Astaxanthin (pronounced asta-zan-thin) is the most powerful natural antioxidant you’ve never heard of.
What is astaxanthin?
You’ve probably heard about the superpowers antioxidants like vitamins A, C and E possess. They help the body detox, slow signs of aging, promote longevity, and reduce risk of cancer among other things. But one powerful natural antioxidant and carotenoid (in the same family as beta carotene, lycopene and lutein), that’s been gaining tons of attention lately is astaxanthin. It’s the stuff that turns salmon and most crustaceans (even flamingos!) a pink or reddish hue; countless studies suggest it offers incredible benefits.
Boost mental and physical energy
This is something we all could use some help with, as feelings of mental and physical exhaustion plague most of the U.S. population. “Astaxanthin fights fatigue both from a muscle perspective, as well as mental fatigue,” explains Mark Miller, PhD, biomedical researcher specializing in nutritional supplement and functional food formulation. In fact, research published in the Journal of Nutrition and Metabolism, found that it has the power to reduce oxidative stress (aka the imbalance in the body’s levels of free radicals and its ability to detoxify their harmful effects), inflammation, as well boost the immune system.
Gain anti-aging and skincare benefits
Next time you’re shopping for skin-care products, check the label for astaxanthin, which has the potential to slow the aging process of your skin cells and give you glowing, clear skin, according to a study by Washington State University. In addition, a Japanese study found that it improves skin texture, elasticity and reduces signs of aging, such as age spots and wrinkles. “You can take supplements, but this is one antioxidant that can also be applied topically to skin,” says Dr. Miller. “It’s a great ingredient for nourishing, protecting and supporting skin health.”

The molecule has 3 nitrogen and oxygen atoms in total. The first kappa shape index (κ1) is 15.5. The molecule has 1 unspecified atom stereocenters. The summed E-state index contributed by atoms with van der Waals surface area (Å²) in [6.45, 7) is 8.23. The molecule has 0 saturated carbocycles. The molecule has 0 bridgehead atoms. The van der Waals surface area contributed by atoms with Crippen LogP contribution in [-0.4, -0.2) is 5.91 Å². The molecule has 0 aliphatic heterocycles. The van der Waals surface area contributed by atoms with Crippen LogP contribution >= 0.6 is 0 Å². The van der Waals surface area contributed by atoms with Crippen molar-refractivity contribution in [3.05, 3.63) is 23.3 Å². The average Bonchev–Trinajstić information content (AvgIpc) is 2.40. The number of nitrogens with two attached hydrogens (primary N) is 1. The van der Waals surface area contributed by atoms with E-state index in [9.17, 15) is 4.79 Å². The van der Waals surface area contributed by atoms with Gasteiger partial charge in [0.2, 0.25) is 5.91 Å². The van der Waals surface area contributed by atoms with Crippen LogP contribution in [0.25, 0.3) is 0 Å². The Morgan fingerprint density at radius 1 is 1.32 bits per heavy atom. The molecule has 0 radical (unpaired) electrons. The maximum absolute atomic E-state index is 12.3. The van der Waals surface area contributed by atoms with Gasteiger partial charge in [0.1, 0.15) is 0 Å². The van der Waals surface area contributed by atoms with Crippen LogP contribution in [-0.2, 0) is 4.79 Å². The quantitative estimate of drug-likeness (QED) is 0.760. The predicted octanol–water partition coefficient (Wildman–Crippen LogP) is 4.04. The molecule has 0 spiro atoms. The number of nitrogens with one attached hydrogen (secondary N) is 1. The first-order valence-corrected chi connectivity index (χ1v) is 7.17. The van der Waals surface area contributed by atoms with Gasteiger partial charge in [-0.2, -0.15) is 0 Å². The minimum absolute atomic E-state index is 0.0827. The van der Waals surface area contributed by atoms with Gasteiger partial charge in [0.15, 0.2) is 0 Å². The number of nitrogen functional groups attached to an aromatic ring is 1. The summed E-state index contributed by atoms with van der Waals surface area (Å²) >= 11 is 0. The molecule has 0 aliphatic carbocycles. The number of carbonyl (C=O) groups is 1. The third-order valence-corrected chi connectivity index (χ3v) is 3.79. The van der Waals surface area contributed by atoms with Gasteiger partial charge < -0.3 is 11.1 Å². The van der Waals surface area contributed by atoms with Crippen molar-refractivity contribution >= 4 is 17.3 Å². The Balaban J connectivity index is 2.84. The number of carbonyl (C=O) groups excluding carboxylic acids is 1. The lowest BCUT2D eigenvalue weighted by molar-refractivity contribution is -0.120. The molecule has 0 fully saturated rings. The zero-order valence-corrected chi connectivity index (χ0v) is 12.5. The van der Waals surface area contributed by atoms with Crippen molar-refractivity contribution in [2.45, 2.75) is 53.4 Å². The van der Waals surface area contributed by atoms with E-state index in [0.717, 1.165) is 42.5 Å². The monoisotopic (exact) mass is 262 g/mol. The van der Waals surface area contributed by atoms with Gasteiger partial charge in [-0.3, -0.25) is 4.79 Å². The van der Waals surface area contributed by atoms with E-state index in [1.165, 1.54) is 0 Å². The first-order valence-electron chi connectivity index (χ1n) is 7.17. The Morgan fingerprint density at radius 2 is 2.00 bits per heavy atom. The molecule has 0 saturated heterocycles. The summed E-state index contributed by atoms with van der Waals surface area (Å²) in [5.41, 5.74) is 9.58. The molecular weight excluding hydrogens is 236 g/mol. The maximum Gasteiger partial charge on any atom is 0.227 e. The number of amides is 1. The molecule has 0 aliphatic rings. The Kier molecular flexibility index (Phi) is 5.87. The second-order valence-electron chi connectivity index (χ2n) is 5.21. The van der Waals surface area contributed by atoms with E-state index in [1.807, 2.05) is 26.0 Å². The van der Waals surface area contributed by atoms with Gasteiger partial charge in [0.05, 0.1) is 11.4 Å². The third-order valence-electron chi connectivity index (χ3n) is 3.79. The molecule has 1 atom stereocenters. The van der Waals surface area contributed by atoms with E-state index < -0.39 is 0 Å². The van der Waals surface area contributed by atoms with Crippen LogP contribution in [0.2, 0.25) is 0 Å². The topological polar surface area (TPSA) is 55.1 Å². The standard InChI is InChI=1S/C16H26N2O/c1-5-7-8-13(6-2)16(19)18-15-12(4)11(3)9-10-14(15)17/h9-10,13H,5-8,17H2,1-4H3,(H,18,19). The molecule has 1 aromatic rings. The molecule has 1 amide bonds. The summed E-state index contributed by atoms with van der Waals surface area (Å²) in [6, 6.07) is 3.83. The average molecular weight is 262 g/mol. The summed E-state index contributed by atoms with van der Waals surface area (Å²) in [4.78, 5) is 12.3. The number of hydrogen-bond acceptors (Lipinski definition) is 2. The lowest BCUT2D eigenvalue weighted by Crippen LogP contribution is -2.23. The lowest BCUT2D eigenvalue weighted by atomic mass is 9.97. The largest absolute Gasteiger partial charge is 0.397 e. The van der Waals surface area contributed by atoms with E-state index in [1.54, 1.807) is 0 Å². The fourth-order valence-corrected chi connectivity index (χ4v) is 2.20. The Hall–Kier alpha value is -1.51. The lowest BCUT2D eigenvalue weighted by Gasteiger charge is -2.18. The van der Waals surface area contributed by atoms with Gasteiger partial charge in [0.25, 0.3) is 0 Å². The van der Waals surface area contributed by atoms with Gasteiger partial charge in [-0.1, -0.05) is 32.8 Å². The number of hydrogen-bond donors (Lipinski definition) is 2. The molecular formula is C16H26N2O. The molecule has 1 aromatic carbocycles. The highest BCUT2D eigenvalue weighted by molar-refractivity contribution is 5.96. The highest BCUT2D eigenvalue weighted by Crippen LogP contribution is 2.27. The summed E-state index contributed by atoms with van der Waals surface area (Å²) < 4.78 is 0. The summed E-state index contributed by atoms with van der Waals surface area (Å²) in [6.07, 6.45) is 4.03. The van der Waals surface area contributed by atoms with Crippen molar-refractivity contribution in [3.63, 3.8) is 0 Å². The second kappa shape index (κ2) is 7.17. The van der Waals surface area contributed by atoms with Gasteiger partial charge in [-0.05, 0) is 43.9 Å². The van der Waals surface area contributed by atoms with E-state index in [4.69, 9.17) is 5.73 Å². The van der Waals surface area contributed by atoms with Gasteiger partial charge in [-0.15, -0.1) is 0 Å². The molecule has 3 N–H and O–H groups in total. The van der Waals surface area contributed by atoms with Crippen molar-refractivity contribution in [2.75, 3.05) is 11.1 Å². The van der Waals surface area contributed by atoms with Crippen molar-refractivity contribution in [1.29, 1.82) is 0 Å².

Improve liver function
Your liver’s main job is to detoxify your body, as well as handle, store and redistribute nutrients as they enter from the gut. Astaxanthin has protective capabilities that result in a decreased risk for fatty liver disease, the prelude to cirrhosis, or chronic liver damage that leads to scarring and, inevitably, liver failure. “In part, it is able to do this by limiting inflammation as well as assisting in metabolic decision-making,” says Dr. MIller. “Metabolically speaking, it restores balance to how fuel is handled.”
Exercise, in general, creates free radicals—this happens when muscles contract and the body burns fuel. “With sustained efforts, these radicals compromise function and performance and cause damage leading, to inflammation and soreness,” says Dr. Miller. “Astaxanthin is simply superb at negating this, as evidenced by the clinical trials showing improved performance and accelerated recovery.” In fact, research published in the Journal of Medicine & Science in Sports & Exercise found that those who took 4mg of the stuff a day, for a span of 28 days, scored better cycling times and greater output than those who did not take it.
Healthy food sources
The best source is sockeye salmon, following by shrimp, crab, and lobster. You can also order a supplement, but speak with your doctor beforehand to make sure you’re selecting the right brand and dosage.
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